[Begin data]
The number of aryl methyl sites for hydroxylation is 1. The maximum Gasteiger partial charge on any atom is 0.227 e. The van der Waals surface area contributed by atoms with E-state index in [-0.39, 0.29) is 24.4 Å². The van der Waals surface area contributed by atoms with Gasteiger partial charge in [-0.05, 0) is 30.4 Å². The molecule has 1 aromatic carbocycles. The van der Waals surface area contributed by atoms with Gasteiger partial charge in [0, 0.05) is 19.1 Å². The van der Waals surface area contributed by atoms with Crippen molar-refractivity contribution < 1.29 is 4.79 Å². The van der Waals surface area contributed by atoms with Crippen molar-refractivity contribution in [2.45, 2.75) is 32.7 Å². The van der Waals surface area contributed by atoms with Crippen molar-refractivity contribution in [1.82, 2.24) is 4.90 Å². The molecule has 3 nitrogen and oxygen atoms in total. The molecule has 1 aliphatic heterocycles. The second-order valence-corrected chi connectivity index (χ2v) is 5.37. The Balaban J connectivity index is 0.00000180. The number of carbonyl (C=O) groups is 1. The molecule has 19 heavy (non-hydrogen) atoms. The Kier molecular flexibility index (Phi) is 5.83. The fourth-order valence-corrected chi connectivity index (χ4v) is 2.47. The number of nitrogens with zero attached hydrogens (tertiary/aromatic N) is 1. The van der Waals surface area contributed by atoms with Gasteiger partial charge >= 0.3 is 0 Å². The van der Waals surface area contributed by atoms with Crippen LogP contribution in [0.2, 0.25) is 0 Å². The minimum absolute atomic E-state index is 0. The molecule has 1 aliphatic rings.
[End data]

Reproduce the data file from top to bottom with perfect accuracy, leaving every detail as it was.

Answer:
The number of aryl methyl sites for hydroxylation is 1. The maximum Gasteiger partial charge on any atom is 0.227 e. The van der Waals surface area contributed by atoms with E-state index in [-0.39, 0.29) is 24.4 Å². The van der Waals surface area contributed by atoms with Gasteiger partial charge in [-0.05, 0) is 30.4 Å². The molecule has 1 aromatic carbocycles. The van der Waals surface area contributed by atoms with Gasteiger partial charge in [0, 0.05) is 19.1 Å². The van der Waals surface area contributed by atoms with Crippen molar-refractivity contribution < 1.29 is 4.79 Å². The van der Waals surface area contributed by atoms with Crippen molar-refractivity contribution in [2.45, 2.75) is 32.7 Å². The van der Waals surface area contributed by atoms with Crippen molar-refractivity contribution in [1.82, 2.24) is 4.90 Å². The molecule has 3 nitrogen and oxygen atoms in total. The molecule has 1 aliphatic heterocycles. The second-order valence-corrected chi connectivity index (χ2v) is 5.37. The Balaban J connectivity index is 0.00000180. The number of carbonyl (C=O) groups is 1. The molecule has 19 heavy (non-hydrogen) atoms. The Kier molecular flexibility index (Phi) is 5.83. The fourth-order valence-corrected chi connectivity index (χ4v) is 2.47. The number of nitrogens with zero attached hydrogens (tertiary/aromatic N) is 1. The van der Waals surface area contributed by atoms with Gasteiger partial charge >= 0.3 is 0 Å². The van der Waals surface area contributed by atoms with Crippen LogP contribution in [0.2, 0.25) is 0 Å². The minimum absolute atomic E-state index is 0. The molecule has 1 aliphatic rings.